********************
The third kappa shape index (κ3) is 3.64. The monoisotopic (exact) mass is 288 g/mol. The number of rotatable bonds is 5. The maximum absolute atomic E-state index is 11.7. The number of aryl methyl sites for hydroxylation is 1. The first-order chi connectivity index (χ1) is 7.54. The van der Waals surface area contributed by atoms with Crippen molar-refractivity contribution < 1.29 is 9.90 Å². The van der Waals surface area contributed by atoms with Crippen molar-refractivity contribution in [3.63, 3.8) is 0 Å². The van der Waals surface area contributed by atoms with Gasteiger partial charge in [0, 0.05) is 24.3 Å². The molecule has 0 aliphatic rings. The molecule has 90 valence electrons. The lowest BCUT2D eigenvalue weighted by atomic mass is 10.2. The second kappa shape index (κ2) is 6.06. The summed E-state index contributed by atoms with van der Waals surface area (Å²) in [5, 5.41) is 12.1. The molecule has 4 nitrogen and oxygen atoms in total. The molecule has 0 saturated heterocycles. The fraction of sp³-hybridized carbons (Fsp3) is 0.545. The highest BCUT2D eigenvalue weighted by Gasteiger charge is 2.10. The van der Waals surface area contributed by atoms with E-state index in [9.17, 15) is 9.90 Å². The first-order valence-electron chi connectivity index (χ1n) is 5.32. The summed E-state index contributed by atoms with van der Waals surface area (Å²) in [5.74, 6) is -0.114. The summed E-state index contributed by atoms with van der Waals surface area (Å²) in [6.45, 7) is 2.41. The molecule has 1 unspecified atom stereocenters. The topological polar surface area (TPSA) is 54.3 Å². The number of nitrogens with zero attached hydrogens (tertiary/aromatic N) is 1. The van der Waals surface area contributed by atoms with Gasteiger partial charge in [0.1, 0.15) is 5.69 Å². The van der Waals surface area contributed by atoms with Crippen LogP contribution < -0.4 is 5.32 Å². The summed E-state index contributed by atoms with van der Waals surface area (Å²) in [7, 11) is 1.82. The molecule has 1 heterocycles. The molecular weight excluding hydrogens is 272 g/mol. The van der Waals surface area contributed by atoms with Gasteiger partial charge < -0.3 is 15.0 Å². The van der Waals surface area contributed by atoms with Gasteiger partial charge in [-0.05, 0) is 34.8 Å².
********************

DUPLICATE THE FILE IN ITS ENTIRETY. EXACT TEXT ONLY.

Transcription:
The third kappa shape index (κ3) is 3.64. The monoisotopic (exact) mass is 288 g/mol. The number of rotatable bonds is 5. The maximum absolute atomic E-state index is 11.7. The number of aryl methyl sites for hydroxylation is 1. The first-order chi connectivity index (χ1) is 7.54. The van der Waals surface area contributed by atoms with Crippen molar-refractivity contribution < 1.29 is 9.90 Å². The van der Waals surface area contributed by atoms with Crippen molar-refractivity contribution in [3.63, 3.8) is 0 Å². The van der Waals surface area contributed by atoms with Gasteiger partial charge in [0, 0.05) is 24.3 Å². The molecule has 0 aliphatic rings. The molecule has 90 valence electrons. The lowest BCUT2D eigenvalue weighted by atomic mass is 10.2. The second kappa shape index (κ2) is 6.06. The summed E-state index contributed by atoms with van der Waals surface area (Å²) in [5, 5.41) is 12.1. The molecule has 4 nitrogen and oxygen atoms in total. The molecule has 0 saturated heterocycles. The fraction of sp³-hybridized carbons (Fsp3) is 0.545. The highest BCUT2D eigenvalue weighted by Gasteiger charge is 2.10. The van der Waals surface area contributed by atoms with E-state index in [9.17, 15) is 9.90 Å². The first-order valence-electron chi connectivity index (χ1n) is 5.32. The summed E-state index contributed by atoms with van der Waals surface area (Å²) in [5.74, 6) is -0.114. The summed E-state index contributed by atoms with van der Waals surface area (Å²) in [6.45, 7) is 2.41. The molecule has 1 unspecified atom stereocenters. The topological polar surface area (TPSA) is 54.3 Å². The number of nitrogens with zero attached hydrogens (tertiary/aromatic N) is 1. The van der Waals surface area contributed by atoms with Gasteiger partial charge in [0.1, 0.15) is 5.69 Å². The van der Waals surface area contributed by atoms with Crippen LogP contribution < -0.4 is 5.32 Å². The summed E-state index contributed by atoms with van der Waals surface area (Å²) in [7, 11) is 1.82. The molecule has 1 heterocycles. The molecular weight excluding hydrogens is 272 g/mol. The van der Waals surface area contributed by atoms with Gasteiger partial charge < -0.3 is 15.0 Å². The van der Waals surface area contributed by atoms with Gasteiger partial charge in [-0.05, 0) is 34.8 Å².